12 The Pilgrim’s Progress THE SECOND STAGEThe GateConversation with Good-WillThe Interpreter's HouseChristian entertainedThe sights there shown himThe "straight and narrow" King's Highway begins at the Wicket Gate, and Christian is directed onto it by the gatekeeper Good-will. In the Second Part he is shown to be Jesus himself. Christian makes his way from there to the House of the Interpreter, where he is shown pictures and tableaux that portray or dramatize aspects of the Christian faith and life.
13 The Pilgrim’s Progress THE THIRD STAGELoses his burden at the CrossSimple, Sloth, Presumption, Formalist, Hypocrisyhill Difficultythe Arbormisses his rollthe Palace Beautifulthe lionstalk with Discretion, Piety, Prudence, and Charitywonders shown to Christianhe is armedFrom the House of the Interpreter Christian finally reaches the "place of deliverance" (allegorically, the cross of Calvary and the open sepulcher of Christ) where the "straps" that bound Christian's burden to him break, and it rolls away into the open sepulcher. This event happens relatively early in the narrative: the immediate need of Christian at the beginning of the story being so quickly remedied. After Christian is relieved of his burden he is greeted by three shining ones, who give him the greeting of peace, new garments, and a scroll as a passport into the Celestial City—these are allegorical figures indicative of Christian Baptism.Atop the Hill of Difficulty Christian makes his first stop for the night at the House Beautiful, which is an allegory of the local Christian congregation. Christian spends three days here, and leaves clothed with armor (Eph. 6:11-18), which stands him in good stead in his battle against Apollyon in the Valley of Humiliation.
14 The Pilgrim’s Progress THE FOURTH STAGEValley of Humiliationconflict with ApollyonValley of the Shadow of DeathGiants Pope and PaganAfter the battle he travels through the night through the Valley of the Shadow of Death where in the midst of the gloom and terror he hears the words of the Twenty-third Psalm spoken possibly by his friend Faithful:Yea, though I walk through the valley of the shadow of death, I will fear no evil: for thou art with me; thy rod and thy staff they comfort me (Ps. 23:4).The sun rises on a new day as he leaves this valley.Just outside the Valley of the Shadow of Death he meets Faithful, also a former resident of the City of Destruction, who accompanies him to Vanity Fair, where both of them are arrested and detained because of their disdain for the wares and business of the fair. Faithful is put on trial, and executed as a martyr. Hopeful, a resident of Vanity, takes Faithful's place to be Christian's companion for the rest of the way.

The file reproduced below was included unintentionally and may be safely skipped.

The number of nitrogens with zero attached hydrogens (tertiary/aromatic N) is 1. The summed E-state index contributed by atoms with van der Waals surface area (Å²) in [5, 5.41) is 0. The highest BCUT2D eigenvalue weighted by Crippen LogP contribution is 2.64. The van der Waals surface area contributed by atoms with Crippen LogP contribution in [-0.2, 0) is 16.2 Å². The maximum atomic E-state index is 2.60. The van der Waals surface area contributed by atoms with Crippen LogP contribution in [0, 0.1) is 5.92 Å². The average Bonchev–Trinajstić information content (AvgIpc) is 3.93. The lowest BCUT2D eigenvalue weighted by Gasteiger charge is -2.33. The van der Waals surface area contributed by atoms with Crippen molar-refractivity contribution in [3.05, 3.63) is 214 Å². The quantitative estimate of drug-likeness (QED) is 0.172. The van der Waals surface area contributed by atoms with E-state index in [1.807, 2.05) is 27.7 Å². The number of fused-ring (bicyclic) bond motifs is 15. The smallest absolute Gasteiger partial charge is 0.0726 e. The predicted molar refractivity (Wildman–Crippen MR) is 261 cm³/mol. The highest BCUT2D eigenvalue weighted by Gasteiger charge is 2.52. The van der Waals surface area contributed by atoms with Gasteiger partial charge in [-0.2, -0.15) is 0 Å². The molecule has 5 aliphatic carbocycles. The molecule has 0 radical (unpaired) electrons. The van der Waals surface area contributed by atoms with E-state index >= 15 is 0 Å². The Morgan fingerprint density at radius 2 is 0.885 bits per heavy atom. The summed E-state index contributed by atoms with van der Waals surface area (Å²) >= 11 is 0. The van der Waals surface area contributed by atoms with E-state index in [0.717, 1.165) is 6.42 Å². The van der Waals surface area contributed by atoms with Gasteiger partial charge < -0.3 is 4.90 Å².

15 The Pilgrim’s Progress THE FIFTH STAGEDiscourse with FaithfulTalkative and FaithfulTalkative's character
16 The Pilgrim’s Progress THE SIXTH STAGEEvangelist overtakes Christian and FaithfulVanity Fairthe Pilgrims brought to trialFaithful's martyrdom
17 The Pilgrim’s Progress THE SEVENTH STAGEChristian and HopefulBy-ends and his companionsplain of EaseLucre-hillDemasthe River of LifeVainConfidenceGiant Despairthe Pilgrims beatenthe Dungeonthe Key of PromiseAlong a rough stretch of road, Christian and Hopeful leave the highway to travel on the easier By-Path Meadow, where they are forced to spend the night due to a rain storm. In the morning they are captured by Giant Despair, who takes them to his Doubting Castle, where they are imprisoned, beaten, and starved. The giant wants them to commit suicide, but they endure the ordeal until Christian realizes that a key he has called Promise will open all the doors and gates of Doubting Castle from which they escape.
18 The Pilgrim’s Progress THE EIGHTH STAGEThe Delectable Mountainsentertained by the Shepherdsa by-way to HellThe Delectable Mountains form the next stage of Christian and Hopeful's journey, where the shepherds show them some of the wonders of the place also known as "Immanuel's Land."On the way Christian and Hopeful meet a lad named Ignorance, who has the vain hope of entering the Celestial City even though he believes in work's righteousness. A ferryman with the name, Vain Hope, ferries Ignorance across the River of Death only for him to be turned away from the gates of Celestial City and cast into hell.Christian and Hopeful make it through the dangerous Enchanted Ground into the Land of Beulah, where they ready themselves to cross the River of Death on foot to Mount Zion and the Celestial City. Christian has a rough time of it, but Hopeful helps him over, and they are welcomed into the Celestial City.
19 The Pilgrim’s Progress THE NINTH STAGEChristian and Hopeful meet IgnoranceTurn-awayLittle-Faiththe Flattererthe netchastised by a Shining OneAtheistEnchanted GroundHopeful's account of his conversiondiscourse of Christian and Ignorance
20 The Pilgrim’s Progress THE TENTH STAGETalk of Christian and HopefulTemporarythe backsliderthe land of BeulahChristian and Hopeful pass the Riverwelcome to the Celestial city